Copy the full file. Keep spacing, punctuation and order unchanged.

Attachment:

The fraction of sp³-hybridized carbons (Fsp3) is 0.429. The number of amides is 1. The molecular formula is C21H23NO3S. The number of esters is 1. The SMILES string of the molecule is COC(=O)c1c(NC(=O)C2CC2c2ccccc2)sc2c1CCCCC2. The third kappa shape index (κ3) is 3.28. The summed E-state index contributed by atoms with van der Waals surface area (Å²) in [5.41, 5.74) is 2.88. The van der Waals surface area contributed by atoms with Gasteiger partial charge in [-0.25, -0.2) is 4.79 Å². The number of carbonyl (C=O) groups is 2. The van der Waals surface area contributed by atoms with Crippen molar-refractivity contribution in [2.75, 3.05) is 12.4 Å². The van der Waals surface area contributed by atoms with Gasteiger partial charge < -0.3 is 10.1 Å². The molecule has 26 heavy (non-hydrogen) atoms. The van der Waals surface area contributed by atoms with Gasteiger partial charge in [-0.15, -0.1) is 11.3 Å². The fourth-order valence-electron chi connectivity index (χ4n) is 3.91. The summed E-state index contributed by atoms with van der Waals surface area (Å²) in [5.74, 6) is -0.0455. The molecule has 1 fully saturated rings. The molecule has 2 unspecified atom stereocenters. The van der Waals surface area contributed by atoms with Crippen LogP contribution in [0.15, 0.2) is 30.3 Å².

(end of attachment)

The fraction of sp³-hybridized carbons (Fsp3) is 0.429. The number of amides is 1. The molecular formula is C21H23NO3S. The number of esters is 1. The SMILES string of the molecule is COC(=O)c1c(NC(=O)C2CC2c2ccccc2)sc2c1CCCCC2. The third kappa shape index (κ3) is 3.28. The summed E-state index contributed by atoms with van der Waals surface area (Å²) in [5.41, 5.74) is 2.88. The van der Waals surface area contributed by atoms with Gasteiger partial charge in [-0.25, -0.2) is 4.79 Å². The number of carbonyl (C=O) groups is 2. The van der Waals surface area contributed by atoms with Crippen molar-refractivity contribution in [2.75, 3.05) is 12.4 Å². The van der Waals surface area contributed by atoms with Gasteiger partial charge < -0.3 is 10.1 Å². The molecule has 26 heavy (non-hydrogen) atoms. The van der Waals surface area contributed by atoms with Gasteiger partial charge in [-0.15, -0.1) is 11.3 Å². The fourth-order valence-electron chi connectivity index (χ4n) is 3.91. The summed E-state index contributed by atoms with van der Waals surface area (Å²) in [5.74, 6) is -0.0455. The molecule has 1 fully saturated rings. The molecule has 2 unspecified atom stereocenters. The van der Waals surface area contributed by atoms with Crippen LogP contribution in [0.15, 0.2) is 30.3 Å².